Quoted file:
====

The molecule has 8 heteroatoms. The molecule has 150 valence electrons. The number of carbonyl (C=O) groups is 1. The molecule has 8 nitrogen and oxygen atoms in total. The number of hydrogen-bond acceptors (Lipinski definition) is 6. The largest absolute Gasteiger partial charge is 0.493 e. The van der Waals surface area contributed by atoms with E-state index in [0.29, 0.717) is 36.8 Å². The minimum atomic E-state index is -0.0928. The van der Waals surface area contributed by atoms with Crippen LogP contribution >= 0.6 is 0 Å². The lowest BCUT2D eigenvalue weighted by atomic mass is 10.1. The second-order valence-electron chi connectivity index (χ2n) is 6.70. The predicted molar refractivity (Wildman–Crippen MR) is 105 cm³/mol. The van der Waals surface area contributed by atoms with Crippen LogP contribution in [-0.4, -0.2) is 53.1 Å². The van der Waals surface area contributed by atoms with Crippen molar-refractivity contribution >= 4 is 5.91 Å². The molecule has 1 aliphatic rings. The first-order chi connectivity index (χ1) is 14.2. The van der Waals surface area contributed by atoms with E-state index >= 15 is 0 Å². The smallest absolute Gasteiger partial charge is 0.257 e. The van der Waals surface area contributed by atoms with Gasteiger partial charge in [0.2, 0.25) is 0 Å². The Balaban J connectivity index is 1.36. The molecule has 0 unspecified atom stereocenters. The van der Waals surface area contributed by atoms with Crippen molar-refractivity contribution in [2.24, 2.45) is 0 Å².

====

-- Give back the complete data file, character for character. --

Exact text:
The molecule has 8 heteroatoms. The molecule has 150 valence electrons. The number of carbonyl (C=O) groups is 1. The molecule has 8 nitrogen and oxygen atoms in total. The number of hydrogen-bond acceptors (Lipinski definition) is 6. The largest absolute Gasteiger partial charge is 0.493 e. The van der Waals surface area contributed by atoms with E-state index in [0.29, 0.717) is 36.8 Å². The minimum atomic E-state index is -0.0928. The van der Waals surface area contributed by atoms with Crippen LogP contribution >= 0.6 is 0 Å². The lowest BCUT2D eigenvalue weighted by atomic mass is 10.1. The second-order valence-electron chi connectivity index (χ2n) is 6.70. The predicted molar refractivity (Wildman–Crippen MR) is 105 cm³/mol. The van der Waals surface area contributed by atoms with Crippen LogP contribution in [-0.4, -0.2) is 53.1 Å². The van der Waals surface area contributed by atoms with Crippen molar-refractivity contribution >= 4 is 5.91 Å². The molecule has 1 aliphatic rings. The first-order chi connectivity index (χ1) is 14.2. The van der Waals surface area contributed by atoms with E-state index >= 15 is 0 Å². The smallest absolute Gasteiger partial charge is 0.257 e. The van der Waals surface area contributed by atoms with Gasteiger partial charge in [0.2, 0.25) is 0 Å². The Balaban J connectivity index is 1.36. The molecule has 0 unspecified atom stereocenters. The van der Waals surface area contributed by atoms with Crippen molar-refractivity contribution in [2.24, 2.45) is 0 Å².